To schedule, contact: Shay Burrows, Structural Engineer,(410) 962-6791, shay.burrows@dot.gov; or, Derrell Manceaux, Sr. Structural Engineer, (720) 963-3205, derrell.manceaux@dot.gov


HIGH PERFORMANCE MATERIALS:


Accelerated Bridge Construction/Prefabricated Bridge Element Seminar
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This workshop is designed for the representatives of the owner agencies who are the decisionmakers for the bridge type; the contractors; and the implementers, including designers and project managers. The workshop is tailored to States’ specific needs and practice. The agenda includes presentations on decisionmaking framework, a tool for the objective consideration of prefabrication to achieve accelerated bridge construction; completed projects in various States using either concrete, steel or an innovative material or system; Contractor’s and Consultants viewpoint to accelerated bridge construction; and the latest on industry research.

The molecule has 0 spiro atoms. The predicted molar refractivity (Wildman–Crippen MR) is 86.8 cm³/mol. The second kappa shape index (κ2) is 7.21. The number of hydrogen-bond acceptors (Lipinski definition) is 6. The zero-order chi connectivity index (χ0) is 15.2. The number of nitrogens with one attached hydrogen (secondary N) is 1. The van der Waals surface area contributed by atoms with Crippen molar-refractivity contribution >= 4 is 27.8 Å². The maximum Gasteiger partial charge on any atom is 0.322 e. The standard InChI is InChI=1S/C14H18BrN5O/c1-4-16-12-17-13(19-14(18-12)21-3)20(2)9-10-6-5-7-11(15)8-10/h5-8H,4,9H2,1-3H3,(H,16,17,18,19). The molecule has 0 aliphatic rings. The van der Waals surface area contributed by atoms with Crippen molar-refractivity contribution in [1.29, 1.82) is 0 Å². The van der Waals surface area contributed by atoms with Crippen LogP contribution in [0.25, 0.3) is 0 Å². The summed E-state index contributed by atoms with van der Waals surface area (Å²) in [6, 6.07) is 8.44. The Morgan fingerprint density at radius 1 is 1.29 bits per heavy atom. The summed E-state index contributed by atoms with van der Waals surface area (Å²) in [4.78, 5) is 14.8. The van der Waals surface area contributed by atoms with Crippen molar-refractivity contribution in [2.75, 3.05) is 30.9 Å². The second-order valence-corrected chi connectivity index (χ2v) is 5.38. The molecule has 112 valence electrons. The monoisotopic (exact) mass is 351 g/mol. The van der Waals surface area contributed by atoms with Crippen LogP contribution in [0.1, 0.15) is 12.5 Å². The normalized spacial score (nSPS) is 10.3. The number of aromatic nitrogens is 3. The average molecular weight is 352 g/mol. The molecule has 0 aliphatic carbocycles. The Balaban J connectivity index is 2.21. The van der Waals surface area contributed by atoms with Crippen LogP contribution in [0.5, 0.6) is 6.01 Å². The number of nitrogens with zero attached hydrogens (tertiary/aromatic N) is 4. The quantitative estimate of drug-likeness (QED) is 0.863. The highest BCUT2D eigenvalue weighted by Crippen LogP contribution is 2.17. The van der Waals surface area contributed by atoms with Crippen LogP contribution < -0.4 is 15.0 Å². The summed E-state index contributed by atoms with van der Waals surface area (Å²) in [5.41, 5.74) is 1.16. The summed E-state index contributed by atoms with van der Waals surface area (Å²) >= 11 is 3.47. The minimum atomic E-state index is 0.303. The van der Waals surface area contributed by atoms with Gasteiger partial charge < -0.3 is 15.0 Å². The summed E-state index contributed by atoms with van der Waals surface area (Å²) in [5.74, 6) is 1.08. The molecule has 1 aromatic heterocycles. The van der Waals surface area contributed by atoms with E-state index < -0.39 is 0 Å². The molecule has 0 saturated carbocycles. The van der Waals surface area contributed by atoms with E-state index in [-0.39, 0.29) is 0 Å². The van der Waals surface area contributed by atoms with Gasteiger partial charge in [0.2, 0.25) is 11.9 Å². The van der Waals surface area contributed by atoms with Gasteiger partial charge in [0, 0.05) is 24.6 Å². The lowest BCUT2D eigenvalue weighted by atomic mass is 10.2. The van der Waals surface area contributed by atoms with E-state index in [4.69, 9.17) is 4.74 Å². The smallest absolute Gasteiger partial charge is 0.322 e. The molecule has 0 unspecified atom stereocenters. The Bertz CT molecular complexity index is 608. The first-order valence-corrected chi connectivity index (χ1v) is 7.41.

To schedule, contact: Raj Ailaney, Sr. Structural Engineer, (410) 962-2542, raj.ailaney@dot.gov; or, Lou Triandafilou, Sr. Structural Engineer, (410) 962-3648, lou.triandafilou@dot.gov

STRUCTURAL DESIGN:

Finite Element Analysis (FEA) Applications in Infrastructure
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Course Length: 2-Day to 3-Day

This is an introductory course to finite element analysis (FEA)